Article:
Published on: 24/02/2014
Community management is the common model for rural water supply, but it has limitations, particularly when it comes to the ability to sustain services over the long-term. In an effort to identify what works and what doesn't when it comes to community management, the Community Water Plus project is investigating successful community-managed rural water supply programmes and approaches across India.
The project is funded by Australian Aid and is being implemented by a consortium of partners, including: the Administrative Staff College of India (ASCI), the Centre of Excellence for Change (CEC), Malaviya National Institute of Technology (MNIT), the Xavier Institute of Social Service (XISS) and IRC with overall project coordination provided by Cranfield University. It is also working closely with national and State government agencies as well as civil society partners.
Community management has long been recognised to be critical for rural water supply services delivery. Indeed, community management has contributed significantly to improvements in rural water supplies. However those supplies are only sustainable when communities receive appropriate levels of support from government and other entities in their service delivery tasks. Communities may need easy access to on-demand technical staff from government entities, they may need support from civil society organisations to renew their management structures, and they may need to professionalise, that is outsource certain tasks to specialised individuals or enterprises. These components are the ‘plus’ – the necessary add-ons of community water supply.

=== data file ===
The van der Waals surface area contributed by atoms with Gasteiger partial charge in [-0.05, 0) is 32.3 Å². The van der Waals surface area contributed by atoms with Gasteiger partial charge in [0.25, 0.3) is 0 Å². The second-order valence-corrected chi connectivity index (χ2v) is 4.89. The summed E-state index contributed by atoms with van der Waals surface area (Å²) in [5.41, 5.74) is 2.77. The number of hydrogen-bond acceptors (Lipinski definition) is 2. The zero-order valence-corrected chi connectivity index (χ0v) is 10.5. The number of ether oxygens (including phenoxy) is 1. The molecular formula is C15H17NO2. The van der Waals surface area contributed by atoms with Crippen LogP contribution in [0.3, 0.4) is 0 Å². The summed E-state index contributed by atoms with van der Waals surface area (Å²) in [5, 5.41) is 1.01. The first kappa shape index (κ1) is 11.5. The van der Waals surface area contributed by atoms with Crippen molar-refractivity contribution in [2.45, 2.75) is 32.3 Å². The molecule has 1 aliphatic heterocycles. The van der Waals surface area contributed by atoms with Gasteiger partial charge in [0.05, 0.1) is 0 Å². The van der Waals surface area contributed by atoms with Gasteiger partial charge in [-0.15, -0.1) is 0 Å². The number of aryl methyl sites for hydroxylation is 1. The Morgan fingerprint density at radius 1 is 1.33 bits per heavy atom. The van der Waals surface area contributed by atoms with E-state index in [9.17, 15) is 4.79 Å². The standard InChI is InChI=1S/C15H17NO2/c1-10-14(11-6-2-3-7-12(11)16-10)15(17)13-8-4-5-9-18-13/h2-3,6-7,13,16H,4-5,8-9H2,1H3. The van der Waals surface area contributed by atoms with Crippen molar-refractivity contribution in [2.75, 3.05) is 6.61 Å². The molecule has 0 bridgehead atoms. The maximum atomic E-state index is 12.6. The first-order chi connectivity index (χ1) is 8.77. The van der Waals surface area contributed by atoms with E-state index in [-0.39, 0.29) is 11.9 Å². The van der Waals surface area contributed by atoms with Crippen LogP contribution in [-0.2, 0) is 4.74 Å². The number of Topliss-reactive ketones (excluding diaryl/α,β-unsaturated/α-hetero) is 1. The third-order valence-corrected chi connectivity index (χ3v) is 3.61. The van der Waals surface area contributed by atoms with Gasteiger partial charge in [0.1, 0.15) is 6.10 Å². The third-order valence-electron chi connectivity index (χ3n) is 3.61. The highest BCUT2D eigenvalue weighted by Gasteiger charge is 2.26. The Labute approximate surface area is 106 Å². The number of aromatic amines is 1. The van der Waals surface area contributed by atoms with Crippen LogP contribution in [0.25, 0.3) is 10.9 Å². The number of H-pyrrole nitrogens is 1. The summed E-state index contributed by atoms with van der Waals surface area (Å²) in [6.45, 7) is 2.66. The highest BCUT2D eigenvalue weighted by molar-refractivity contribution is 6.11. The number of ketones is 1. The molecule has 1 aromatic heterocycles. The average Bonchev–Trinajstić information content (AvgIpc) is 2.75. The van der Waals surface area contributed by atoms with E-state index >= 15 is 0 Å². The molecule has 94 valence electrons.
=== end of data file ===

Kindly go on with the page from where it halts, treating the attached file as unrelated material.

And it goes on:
Without such support, community management rarely performs well at scale and is then not an appropriate model for sustainable services. In spite of the existence of success stories in community management, and a range of good practices, mechanisms for support and professionalisation have not yet been scaled-up in policies and strategies, leaving these success stories as islands. One possible reason for this widespread gap in community management is that the necessary support comes at a price, and sometimes a significant one. Support does cost governments and donors additional resources in the short-term, but it is likely to deliver better and more sustainable services in the long term.